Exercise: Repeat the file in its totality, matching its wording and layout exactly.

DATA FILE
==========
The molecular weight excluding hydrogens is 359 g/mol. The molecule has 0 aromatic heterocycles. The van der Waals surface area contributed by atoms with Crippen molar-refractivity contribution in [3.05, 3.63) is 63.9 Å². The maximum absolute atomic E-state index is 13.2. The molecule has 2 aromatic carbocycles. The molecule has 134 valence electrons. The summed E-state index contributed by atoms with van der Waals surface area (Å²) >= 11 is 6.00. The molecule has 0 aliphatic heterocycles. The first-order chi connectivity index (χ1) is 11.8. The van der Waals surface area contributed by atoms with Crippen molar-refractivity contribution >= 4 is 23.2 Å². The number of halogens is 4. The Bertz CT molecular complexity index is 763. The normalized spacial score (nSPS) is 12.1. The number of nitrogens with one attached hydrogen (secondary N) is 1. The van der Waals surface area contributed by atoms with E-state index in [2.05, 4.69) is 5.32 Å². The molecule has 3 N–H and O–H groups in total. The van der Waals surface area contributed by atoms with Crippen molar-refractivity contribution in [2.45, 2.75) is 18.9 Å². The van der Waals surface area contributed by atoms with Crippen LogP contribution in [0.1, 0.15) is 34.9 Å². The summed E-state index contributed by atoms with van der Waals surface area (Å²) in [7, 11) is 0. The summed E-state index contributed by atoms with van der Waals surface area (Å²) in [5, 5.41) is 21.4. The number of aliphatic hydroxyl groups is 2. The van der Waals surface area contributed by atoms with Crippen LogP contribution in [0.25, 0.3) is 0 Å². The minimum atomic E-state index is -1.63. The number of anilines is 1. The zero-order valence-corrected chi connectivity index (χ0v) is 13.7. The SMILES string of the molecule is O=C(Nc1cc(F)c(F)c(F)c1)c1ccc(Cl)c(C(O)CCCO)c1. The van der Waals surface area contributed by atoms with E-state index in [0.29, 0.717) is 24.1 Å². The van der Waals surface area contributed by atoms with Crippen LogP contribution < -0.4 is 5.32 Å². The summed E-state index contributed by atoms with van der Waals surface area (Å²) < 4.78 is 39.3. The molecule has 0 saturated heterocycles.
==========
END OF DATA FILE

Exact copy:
The molecular weight excluding hydrogens is 359 g/mol. The molecule has 0 aromatic heterocycles. The van der Waals surface area contributed by atoms with Crippen molar-refractivity contribution in [3.05, 3.63) is 63.9 Å². The maximum absolute atomic E-state index is 13.2. The molecule has 2 aromatic carbocycles. The molecule has 134 valence electrons. The summed E-state index contributed by atoms with van der Waals surface area (Å²) >= 11 is 6.00. The molecule has 0 aliphatic heterocycles. The first-order chi connectivity index (χ1) is 11.8. The van der Waals surface area contributed by atoms with Crippen molar-refractivity contribution >= 4 is 23.2 Å². The number of halogens is 4. The Bertz CT molecular complexity index is 763. The normalized spacial score (nSPS) is 12.1. The number of nitrogens with one attached hydrogen (secondary N) is 1. The van der Waals surface area contributed by atoms with E-state index in [2.05, 4.69) is 5.32 Å². The molecule has 3 N–H and O–H groups in total. The van der Waals surface area contributed by atoms with Crippen molar-refractivity contribution in [2.45, 2.75) is 18.9 Å². The van der Waals surface area contributed by atoms with Crippen LogP contribution in [0.1, 0.15) is 34.9 Å². The summed E-state index contributed by atoms with van der Waals surface area (Å²) in [7, 11) is 0. The summed E-state index contributed by atoms with van der Waals surface area (Å²) in [5, 5.41) is 21.4. The number of aliphatic hydroxyl groups is 2. The van der Waals surface area contributed by atoms with Crippen LogP contribution in [0.25, 0.3) is 0 Å². The minimum atomic E-state index is -1.63. The number of anilines is 1. The zero-order valence-corrected chi connectivity index (χ0v) is 13.7. The SMILES string of the molecule is O=C(Nc1cc(F)c(F)c(F)c1)c1ccc(Cl)c(C(O)CCCO)c1. The van der Waals surface area contributed by atoms with E-state index in [0.29, 0.717) is 24.1 Å². The van der Waals surface area contributed by atoms with Crippen LogP contribution < -0.4 is 5.32 Å². The summed E-state index contributed by atoms with van der Waals surface area (Å²) < 4.78 is 39.3. The molecule has 0 saturated heterocycles.